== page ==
Universal Periodic Review of Cameroon

  • Broken Chalk drafted this report to contribute to Cameroon’s fourth Universal Periodic Review (UPR). Since Broken Chalk is specifically concerned with human rights and inequalities in education, this report focuses on the right to education in Cameroon.
  • This report first explores the main issues with the right to education in Cameroon. It also reflects on the recommendations Cameroon received in the 3rd cycle UN UPR review in 2018 and its progress since. Finally, Broken Chalk offers some suggestions to Cameroon on further improving and protecting the right to education.
  • In the 2018 review, Cameroon received 196 recommendations and accepted 139 submissions at the adoption of its UPR outcome. Those were related to the legal and general framework of implementation, universal and cross-cutting issues, civil and political rights, economic, social, and cultural rights, women’s and children’s rights, and rights of other vulnerable groups and persons.[1]
  • Regarding education, those recommendations focused on guaranteeing equal access to education (ensuring that primary education is free and accessible to all children), paying particular attention to children living in remote areas and minorities, enhancing literacy rates (especially among women); and promoting the education of indigenous children.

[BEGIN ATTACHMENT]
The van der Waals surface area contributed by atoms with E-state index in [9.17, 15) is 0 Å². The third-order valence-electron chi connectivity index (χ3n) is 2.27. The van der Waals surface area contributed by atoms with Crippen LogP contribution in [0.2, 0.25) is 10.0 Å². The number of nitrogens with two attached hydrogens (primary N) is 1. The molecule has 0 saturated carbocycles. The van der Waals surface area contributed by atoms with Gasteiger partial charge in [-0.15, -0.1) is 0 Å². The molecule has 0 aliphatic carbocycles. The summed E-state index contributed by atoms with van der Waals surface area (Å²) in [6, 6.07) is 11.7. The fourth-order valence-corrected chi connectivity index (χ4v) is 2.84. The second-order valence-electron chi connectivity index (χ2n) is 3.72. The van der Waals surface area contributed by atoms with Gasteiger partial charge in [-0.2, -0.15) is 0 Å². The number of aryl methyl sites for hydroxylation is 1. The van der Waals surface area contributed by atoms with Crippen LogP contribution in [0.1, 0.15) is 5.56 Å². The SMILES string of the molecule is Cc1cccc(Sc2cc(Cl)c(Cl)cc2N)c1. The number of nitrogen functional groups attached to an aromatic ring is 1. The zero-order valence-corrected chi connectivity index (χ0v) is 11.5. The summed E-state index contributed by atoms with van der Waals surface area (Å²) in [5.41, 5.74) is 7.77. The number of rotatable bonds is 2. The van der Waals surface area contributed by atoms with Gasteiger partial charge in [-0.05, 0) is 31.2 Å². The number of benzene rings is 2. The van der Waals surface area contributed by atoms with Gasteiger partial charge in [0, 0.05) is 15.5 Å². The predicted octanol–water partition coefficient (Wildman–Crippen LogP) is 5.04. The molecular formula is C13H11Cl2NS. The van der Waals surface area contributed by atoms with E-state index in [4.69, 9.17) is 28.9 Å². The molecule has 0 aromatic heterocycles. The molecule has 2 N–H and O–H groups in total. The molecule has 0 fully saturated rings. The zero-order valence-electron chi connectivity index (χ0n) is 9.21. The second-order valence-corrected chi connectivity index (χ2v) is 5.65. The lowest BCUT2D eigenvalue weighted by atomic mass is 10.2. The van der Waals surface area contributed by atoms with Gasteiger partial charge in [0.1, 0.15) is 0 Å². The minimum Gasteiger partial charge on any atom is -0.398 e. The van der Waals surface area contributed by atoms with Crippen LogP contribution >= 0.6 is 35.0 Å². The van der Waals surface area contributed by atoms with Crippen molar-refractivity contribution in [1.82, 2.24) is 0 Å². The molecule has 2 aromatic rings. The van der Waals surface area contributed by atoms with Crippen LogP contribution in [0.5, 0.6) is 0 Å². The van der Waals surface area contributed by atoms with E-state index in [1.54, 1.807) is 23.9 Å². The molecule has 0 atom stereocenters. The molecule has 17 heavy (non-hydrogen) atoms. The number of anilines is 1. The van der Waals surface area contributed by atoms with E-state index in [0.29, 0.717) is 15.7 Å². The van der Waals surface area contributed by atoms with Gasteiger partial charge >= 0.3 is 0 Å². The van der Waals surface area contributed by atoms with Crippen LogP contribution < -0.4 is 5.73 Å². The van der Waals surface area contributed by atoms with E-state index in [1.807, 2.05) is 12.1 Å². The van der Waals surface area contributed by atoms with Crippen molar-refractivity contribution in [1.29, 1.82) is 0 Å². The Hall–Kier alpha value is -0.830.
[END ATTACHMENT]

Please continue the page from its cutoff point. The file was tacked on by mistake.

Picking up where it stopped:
• Cameroon has stated that efforts to guarantee the most comprehensive coverage and highest possible quality of education at all levels have been intensified. The 2013-2020 Strategy Paper for the Education Sector was approved.[2] This programme is structured around three main areas: access and equity, quality and relevance and management and governance. Furthermore, as part of the effort to reduce disparities where they exist as a means of boosting school enrolment rates, emphasis is being placed on ensuring that education is entirely free at the primary level by doing away with school fees.[3] Additionally, Cameroon stated in its 2018 national report that it had made efforts to raise the school enrolment rate for girls (as was recommended) by including the organisation of awareness campaigns and the provision of incentives in the form of scholarships and instructional kits for girls. [4]
by Sara Ahmed

[1] United Nations Human Rights Council. (2018). Universal Periodic Review – Cameroon.

[2] United Nations Human Rights Council. (2018). Universal Periodic Review – Cameroon, National Report, Para 58.

[3] Ibid, para 59.

[4] Ibid, para 63.

Cover image by Pete unseth on Wikimedia Commons.

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